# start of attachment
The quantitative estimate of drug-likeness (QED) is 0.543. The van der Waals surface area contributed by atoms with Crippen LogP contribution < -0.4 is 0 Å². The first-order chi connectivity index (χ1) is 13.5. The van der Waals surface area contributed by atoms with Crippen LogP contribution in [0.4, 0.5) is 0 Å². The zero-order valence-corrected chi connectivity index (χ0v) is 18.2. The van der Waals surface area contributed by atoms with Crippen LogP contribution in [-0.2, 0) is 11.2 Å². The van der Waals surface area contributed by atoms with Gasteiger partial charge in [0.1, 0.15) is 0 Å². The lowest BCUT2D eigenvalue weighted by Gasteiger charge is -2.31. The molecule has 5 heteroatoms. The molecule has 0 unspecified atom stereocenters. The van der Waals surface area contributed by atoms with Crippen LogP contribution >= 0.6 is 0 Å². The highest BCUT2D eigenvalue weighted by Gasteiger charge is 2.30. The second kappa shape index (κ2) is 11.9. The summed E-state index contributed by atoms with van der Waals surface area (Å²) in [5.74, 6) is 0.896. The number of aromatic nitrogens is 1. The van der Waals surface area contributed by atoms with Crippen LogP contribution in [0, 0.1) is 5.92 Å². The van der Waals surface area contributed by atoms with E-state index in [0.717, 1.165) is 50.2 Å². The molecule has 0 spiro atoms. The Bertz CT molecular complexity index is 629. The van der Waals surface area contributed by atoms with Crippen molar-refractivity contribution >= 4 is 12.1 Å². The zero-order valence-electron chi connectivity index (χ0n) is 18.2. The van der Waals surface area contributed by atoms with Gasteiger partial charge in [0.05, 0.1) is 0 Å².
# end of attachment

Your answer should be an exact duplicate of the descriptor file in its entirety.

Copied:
The quantitative estimate of drug-likeness (QED) is 0.543. The van der Waals surface area contributed by atoms with Crippen LogP contribution < -0.4 is 0 Å². The first-order chi connectivity index (χ1) is 13.5. The van der Waals surface area contributed by atoms with Crippen LogP contribution in [0.4, 0.5) is 0 Å². The zero-order valence-corrected chi connectivity index (χ0v) is 18.2. The van der Waals surface area contributed by atoms with Crippen LogP contribution in [-0.2, 0) is 11.2 Å². The van der Waals surface area contributed by atoms with Gasteiger partial charge in [0.1, 0.15) is 0 Å². The lowest BCUT2D eigenvalue weighted by Gasteiger charge is -2.31. The molecule has 5 heteroatoms. The molecule has 0 unspecified atom stereocenters. The van der Waals surface area contributed by atoms with Crippen LogP contribution >= 0.6 is 0 Å². The highest BCUT2D eigenvalue weighted by Gasteiger charge is 2.30. The second kappa shape index (κ2) is 11.9. The summed E-state index contributed by atoms with van der Waals surface area (Å²) in [5.74, 6) is 0.896. The number of aromatic nitrogens is 1. The van der Waals surface area contributed by atoms with Crippen LogP contribution in [0, 0.1) is 5.92 Å². The van der Waals surface area contributed by atoms with E-state index in [0.717, 1.165) is 50.2 Å². The molecule has 0 spiro atoms. The Bertz CT molecular complexity index is 629. The van der Waals surface area contributed by atoms with Crippen molar-refractivity contribution >= 4 is 12.1 Å². The zero-order valence-electron chi connectivity index (χ0n) is 18.2. The van der Waals surface area contributed by atoms with Gasteiger partial charge in [0.05, 0.1) is 0 Å².